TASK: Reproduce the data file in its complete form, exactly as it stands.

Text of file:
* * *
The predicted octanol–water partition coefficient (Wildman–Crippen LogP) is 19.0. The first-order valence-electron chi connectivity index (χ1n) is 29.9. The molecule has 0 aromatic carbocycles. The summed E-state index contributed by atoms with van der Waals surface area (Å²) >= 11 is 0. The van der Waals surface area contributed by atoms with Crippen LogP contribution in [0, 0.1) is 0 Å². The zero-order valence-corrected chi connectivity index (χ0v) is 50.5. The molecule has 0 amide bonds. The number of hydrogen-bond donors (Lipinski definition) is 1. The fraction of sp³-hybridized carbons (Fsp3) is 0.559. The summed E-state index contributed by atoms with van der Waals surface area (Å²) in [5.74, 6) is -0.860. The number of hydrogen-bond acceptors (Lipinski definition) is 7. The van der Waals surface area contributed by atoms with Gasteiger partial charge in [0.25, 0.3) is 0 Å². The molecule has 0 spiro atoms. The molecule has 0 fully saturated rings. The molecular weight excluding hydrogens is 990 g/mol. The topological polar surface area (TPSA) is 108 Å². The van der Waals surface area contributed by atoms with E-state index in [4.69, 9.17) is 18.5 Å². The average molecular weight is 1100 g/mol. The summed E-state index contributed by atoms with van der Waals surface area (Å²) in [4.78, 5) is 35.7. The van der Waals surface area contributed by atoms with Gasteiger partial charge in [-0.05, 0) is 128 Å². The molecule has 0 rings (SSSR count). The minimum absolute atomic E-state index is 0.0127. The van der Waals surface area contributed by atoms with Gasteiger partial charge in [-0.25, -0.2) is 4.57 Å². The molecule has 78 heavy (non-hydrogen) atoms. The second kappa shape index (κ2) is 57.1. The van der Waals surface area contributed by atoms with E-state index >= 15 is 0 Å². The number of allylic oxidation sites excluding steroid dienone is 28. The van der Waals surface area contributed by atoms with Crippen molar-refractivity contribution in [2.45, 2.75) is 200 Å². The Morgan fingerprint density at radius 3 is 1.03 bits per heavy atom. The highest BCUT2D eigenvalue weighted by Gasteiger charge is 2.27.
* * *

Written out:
The predicted octanol–water partition coefficient (Wildman–Crippen LogP) is 19.0. The first-order valence-electron chi connectivity index (χ1n) is 29.9. The molecule has 0 aromatic carbocycles. The summed E-state index contributed by atoms with van der Waals surface area (Å²) >= 11 is 0. The van der Waals surface area contributed by atoms with Crippen LogP contribution in [0, 0.1) is 0 Å². The zero-order valence-corrected chi connectivity index (χ0v) is 50.5. The molecule has 0 amide bonds. The number of hydrogen-bond donors (Lipinski definition) is 1. The fraction of sp³-hybridized carbons (Fsp3) is 0.559. The summed E-state index contributed by atoms with van der Waals surface area (Å²) in [5.74, 6) is -0.860. The number of hydrogen-bond acceptors (Lipinski definition) is 7. The van der Waals surface area contributed by atoms with Gasteiger partial charge in [0.25, 0.3) is 0 Å². The molecule has 0 spiro atoms. The molecule has 0 fully saturated rings. The molecular weight excluding hydrogens is 990 g/mol. The topological polar surface area (TPSA) is 108 Å². The van der Waals surface area contributed by atoms with E-state index in [4.69, 9.17) is 18.5 Å². The average molecular weight is 1100 g/mol. The summed E-state index contributed by atoms with van der Waals surface area (Å²) in [4.78, 5) is 35.7. The van der Waals surface area contributed by atoms with Gasteiger partial charge in [-0.05, 0) is 128 Å². The molecule has 0 rings (SSSR count). The minimum absolute atomic E-state index is 0.0127. The van der Waals surface area contributed by atoms with Gasteiger partial charge in [-0.25, -0.2) is 4.57 Å². The molecule has 78 heavy (non-hydrogen) atoms. The second kappa shape index (κ2) is 57.1. The van der Waals surface area contributed by atoms with E-state index >= 15 is 0 Å². The number of allylic oxidation sites excluding steroid dienone is 28. The van der Waals surface area contributed by atoms with Crippen molar-refractivity contribution in [2.45, 2.75) is 200 Å². The Morgan fingerprint density at radius 3 is 1.03 bits per heavy atom. The highest BCUT2D eigenvalue weighted by Gasteiger charge is 2.27.